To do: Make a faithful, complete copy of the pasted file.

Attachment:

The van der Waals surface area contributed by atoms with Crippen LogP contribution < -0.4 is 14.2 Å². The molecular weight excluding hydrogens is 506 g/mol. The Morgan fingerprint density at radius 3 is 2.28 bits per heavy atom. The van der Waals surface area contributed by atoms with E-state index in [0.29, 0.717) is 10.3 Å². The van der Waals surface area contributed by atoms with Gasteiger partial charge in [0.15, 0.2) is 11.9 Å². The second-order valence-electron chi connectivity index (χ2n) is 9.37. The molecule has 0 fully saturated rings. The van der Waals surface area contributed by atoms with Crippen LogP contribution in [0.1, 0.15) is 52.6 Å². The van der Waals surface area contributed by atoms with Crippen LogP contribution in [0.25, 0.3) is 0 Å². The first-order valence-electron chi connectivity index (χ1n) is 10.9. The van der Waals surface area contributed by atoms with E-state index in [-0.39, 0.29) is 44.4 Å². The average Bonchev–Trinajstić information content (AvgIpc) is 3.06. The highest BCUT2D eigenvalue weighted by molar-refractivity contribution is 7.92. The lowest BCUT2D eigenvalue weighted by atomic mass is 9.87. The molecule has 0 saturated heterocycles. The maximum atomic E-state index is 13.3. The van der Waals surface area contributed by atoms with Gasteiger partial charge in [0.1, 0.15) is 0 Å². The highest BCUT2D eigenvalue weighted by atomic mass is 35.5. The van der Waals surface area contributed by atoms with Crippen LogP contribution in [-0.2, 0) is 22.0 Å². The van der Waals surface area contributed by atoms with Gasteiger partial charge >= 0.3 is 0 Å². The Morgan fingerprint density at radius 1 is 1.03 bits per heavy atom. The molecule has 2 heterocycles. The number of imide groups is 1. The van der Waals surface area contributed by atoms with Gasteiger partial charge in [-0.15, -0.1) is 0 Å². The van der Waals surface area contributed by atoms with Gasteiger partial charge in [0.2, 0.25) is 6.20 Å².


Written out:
The van der Waals surface area contributed by atoms with Crippen LogP contribution < -0.4 is 14.2 Å². The molecular weight excluding hydrogens is 506 g/mol. The Morgan fingerprint density at radius 3 is 2.28 bits per heavy atom. The van der Waals surface area contributed by atoms with E-state index in [0.29, 0.717) is 10.3 Å². The van der Waals surface area contributed by atoms with Gasteiger partial charge in [0.15, 0.2) is 11.9 Å². The second-order valence-electron chi connectivity index (χ2n) is 9.37. The molecule has 0 fully saturated rings. The van der Waals surface area contributed by atoms with Crippen LogP contribution in [0.1, 0.15) is 52.6 Å². The van der Waals surface area contributed by atoms with Crippen LogP contribution in [0.25, 0.3) is 0 Å². The first-order valence-electron chi connectivity index (χ1n) is 10.9. The van der Waals surface area contributed by atoms with E-state index in [-0.39, 0.29) is 44.4 Å². The average Bonchev–Trinajstić information content (AvgIpc) is 3.06. The highest BCUT2D eigenvalue weighted by molar-refractivity contribution is 7.92. The lowest BCUT2D eigenvalue weighted by atomic mass is 9.87. The molecule has 0 saturated heterocycles. The maximum atomic E-state index is 13.3. The van der Waals surface area contributed by atoms with Gasteiger partial charge in [0.1, 0.15) is 0 Å². The highest BCUT2D eigenvalue weighted by atomic mass is 35.5. The van der Waals surface area contributed by atoms with Crippen LogP contribution in [-0.2, 0) is 22.0 Å². The van der Waals surface area contributed by atoms with Gasteiger partial charge >= 0.3 is 0 Å². The Morgan fingerprint density at radius 1 is 1.03 bits per heavy atom. The molecule has 2 heterocycles. The number of imide groups is 1. The van der Waals surface area contributed by atoms with Gasteiger partial charge in [-0.15, -0.1) is 0 Å². The van der Waals surface area contributed by atoms with Gasteiger partial charge in [0.2, 0.25) is 6.20 Å².